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Code Blue

Responding to Medical Emergencies

Man teaching CPR

And Isaiah said, “Bring a cake of figs. And let them take and lay it on the boil, that he may recover.” ~ 2 Kings 20:7 (ESV)

You are shopping in Black Hat Food Market. The piped-in music stops, and a voice on the P.A. says, “Code Blue, Aisle 13.” For the uninitiated, this may be a mystery, but for those in the know this means there is a medical emergency in Aisle 13. Perhaps an employee nearby sets everything down and hurries to that location.

The actual phrasing may vary from place to place, but some use “Code Blue” to mean a medical emergency. This can mean an accidental injury or serious medical condition requiring immediate attention. Coming to mind are falls, collisions, industrial injuries, heart attacks, strokes, loss of consciousness, violent illness, etc.

In cases like this, most workplaces, schools, and large retail operations have personnel trained and ready to respond. Several years ago, one person associated with this ministry had an industrial accident with serious injury. This person had to tell those nearby what to do until the Emergency Response Team arrived. But calling the ERT was one thing they did know to do.

Many times, immediate attention is the difference between life and death. Two brothers had the same kind of heart attack years apart. One was at home and died before help came. The other was at a public event where medics were stationed. He lived another two decades.

Serious medical emergencies happen not only in factories, construction and other work sites, retail stores, and schools. They can and do also occur in churches, on church property, and at off-site church events. It is important that someone present knows what to do and how to do it.

If your church has a Safety/Security Team, the team members ought to be trained in responding to medical emergencies. Three critical subjects of training are First Aid, CPR and AED. When the team has training classes in these things, they should also be open to others in the church, especially staff, group leaders, and teachers. The more who are qualified to respond, the larger the margin of safety.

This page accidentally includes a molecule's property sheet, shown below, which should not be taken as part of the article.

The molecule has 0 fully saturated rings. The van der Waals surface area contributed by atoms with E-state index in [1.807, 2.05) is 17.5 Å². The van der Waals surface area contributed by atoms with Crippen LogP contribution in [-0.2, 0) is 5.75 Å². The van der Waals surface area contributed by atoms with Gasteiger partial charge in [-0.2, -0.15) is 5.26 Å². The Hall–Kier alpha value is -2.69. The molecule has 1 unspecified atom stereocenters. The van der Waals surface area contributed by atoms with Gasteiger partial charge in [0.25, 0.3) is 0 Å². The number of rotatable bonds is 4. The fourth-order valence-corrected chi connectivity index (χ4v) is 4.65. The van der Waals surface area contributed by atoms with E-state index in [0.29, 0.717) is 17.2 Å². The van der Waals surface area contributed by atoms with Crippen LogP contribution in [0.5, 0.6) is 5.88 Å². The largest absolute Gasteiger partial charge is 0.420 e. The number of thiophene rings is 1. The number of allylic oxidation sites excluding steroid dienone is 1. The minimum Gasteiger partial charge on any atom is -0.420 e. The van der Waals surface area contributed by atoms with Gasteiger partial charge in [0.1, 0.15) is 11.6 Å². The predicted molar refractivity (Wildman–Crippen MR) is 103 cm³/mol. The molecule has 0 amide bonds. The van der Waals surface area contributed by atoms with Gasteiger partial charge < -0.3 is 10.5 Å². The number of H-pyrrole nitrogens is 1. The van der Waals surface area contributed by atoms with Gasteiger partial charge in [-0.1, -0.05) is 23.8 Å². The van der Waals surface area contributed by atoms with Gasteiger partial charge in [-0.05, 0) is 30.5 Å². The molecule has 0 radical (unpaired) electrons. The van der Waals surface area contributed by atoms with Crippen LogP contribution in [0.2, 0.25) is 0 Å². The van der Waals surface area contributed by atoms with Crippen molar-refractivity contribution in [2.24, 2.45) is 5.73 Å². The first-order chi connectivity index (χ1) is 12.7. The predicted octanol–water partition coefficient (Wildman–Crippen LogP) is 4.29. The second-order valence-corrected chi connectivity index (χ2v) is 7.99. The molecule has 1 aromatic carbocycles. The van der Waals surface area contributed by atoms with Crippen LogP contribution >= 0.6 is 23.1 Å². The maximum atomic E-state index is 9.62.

A key aspect of timely response is communication. There has to be a means of alerting key persons to the emergency. Currently, the most effective means is security team radios and/or smart phone links. Other than that, coded alerts could be given over the building’s public address system or CCTV.

Training will not only teach team members how to respond. It will also train them in recognizing emergency situations. For example, the student will learn how to know whether someone is likely having a heart attack or a stroke.

What are First Aid, CPR and AED?

First Aid

According to Wikipedia, “the assistance given to any person suffering a sudden illness or injury.”* Boy Scouts have been learning First Aid at least since early in the 20th Century. Some details may have changed in that time, and much has been added, but it is still basically the same. First Aid skills include cleaning and dressing wounds (cuts) and burns, stopping severe bleeding, splinting a broken limb, and caring for sprains and bruises. There is much more. Among skills added in the past century is the Heimlich Maneuver to rescue a person who is choking.

A First Aid course is more than learning how to clean a cut and make a bandage. Among other things, the student also learns how to take precautions when there is a concussion or a potential back or neck injury to prevent further damage.


Stands for Cardio-Pulmonary Resuscitation. This is the emergency response when someone’s heart or breathing has stopped. The two most recognized techniques are chest compression and mouth-to-mouth breathing. Knowing what they are is not enough. The responder must know how to perform it properly.

A responder performing CPR cannot just do it and go. He or she has to keep doing it until relieved or the heart keeps beating on its own and breathing is restored.


Automated External Defibrillation. These relatively recent devices are the direct descendants of the heart shockers used in hospitals (you may have seen them in emergency room scenes on television shows). Almost anyone can learn to use an AED. However, certain precautions must be taken, so training is essential.

An AED device detects the patient’s vital signs and calculates when to shock the heart and at what power level. It tells the responder when to activate it so that other persons can first break contact with the patient’s body.


Several resources are available to train safety/security teams and church staff in how to respond to a medical emergency. The American Heart Association and the Red Cross offers ​​CPR, AED and First Aid Certification classes. Many local fire departments also conduct training classes in First Aid, CPR and AED to businesses, schools and civic organizations. Many online courses are available, but hands-on training is more effective.

Find more information on other Church Security subjects from Sheepdog Church Security.


*Wikipedia,, accessed June 6, 2016.